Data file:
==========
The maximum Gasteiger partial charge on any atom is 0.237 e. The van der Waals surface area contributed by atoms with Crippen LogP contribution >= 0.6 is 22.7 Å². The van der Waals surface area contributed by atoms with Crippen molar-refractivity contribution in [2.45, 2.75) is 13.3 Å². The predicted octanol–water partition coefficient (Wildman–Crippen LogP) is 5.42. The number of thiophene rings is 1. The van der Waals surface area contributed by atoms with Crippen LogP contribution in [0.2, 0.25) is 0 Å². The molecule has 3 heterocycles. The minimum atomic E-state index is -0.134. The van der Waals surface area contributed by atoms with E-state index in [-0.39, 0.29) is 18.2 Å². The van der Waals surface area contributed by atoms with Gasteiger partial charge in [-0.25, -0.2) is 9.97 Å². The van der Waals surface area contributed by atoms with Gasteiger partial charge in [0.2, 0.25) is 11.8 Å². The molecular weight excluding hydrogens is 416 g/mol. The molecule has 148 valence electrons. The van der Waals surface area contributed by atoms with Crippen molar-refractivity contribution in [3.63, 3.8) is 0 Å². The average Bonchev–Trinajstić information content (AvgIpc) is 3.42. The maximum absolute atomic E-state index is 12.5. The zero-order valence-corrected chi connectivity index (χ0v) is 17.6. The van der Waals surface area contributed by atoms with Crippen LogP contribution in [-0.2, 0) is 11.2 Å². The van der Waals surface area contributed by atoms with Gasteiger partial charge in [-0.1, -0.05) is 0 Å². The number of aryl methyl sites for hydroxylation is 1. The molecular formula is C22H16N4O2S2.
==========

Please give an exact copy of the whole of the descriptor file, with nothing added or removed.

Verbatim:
The maximum Gasteiger partial charge on any atom is 0.237 e. The van der Waals surface area contributed by atoms with Crippen LogP contribution >= 0.6 is 22.7 Å². The van der Waals surface area contributed by atoms with Crippen molar-refractivity contribution in [2.45, 2.75) is 13.3 Å². The predicted octanol–water partition coefficient (Wildman–Crippen LogP) is 5.42. The number of thiophene rings is 1. The van der Waals surface area contributed by atoms with Crippen LogP contribution in [0.2, 0.25) is 0 Å². The molecule has 3 heterocycles. The minimum atomic E-state index is -0.134. The van der Waals surface area contributed by atoms with E-state index in [-0.39, 0.29) is 18.2 Å². The van der Waals surface area contributed by atoms with Gasteiger partial charge in [-0.25, -0.2) is 9.97 Å². The van der Waals surface area contributed by atoms with Gasteiger partial charge in [0.2, 0.25) is 11.8 Å². The molecular weight excluding hydrogens is 416 g/mol. The molecule has 148 valence electrons. The van der Waals surface area contributed by atoms with Crippen molar-refractivity contribution in [3.63, 3.8) is 0 Å². The average Bonchev–Trinajstić information content (AvgIpc) is 3.42. The maximum absolute atomic E-state index is 12.5. The zero-order valence-corrected chi connectivity index (χ0v) is 17.6. The van der Waals surface area contributed by atoms with Crippen LogP contribution in [-0.2, 0) is 11.2 Å². The van der Waals surface area contributed by atoms with Gasteiger partial charge in [-0.1, -0.05) is 0 Å². The number of aryl methyl sites for hydroxylation is 1. The molecular formula is C22H16N4O2S2.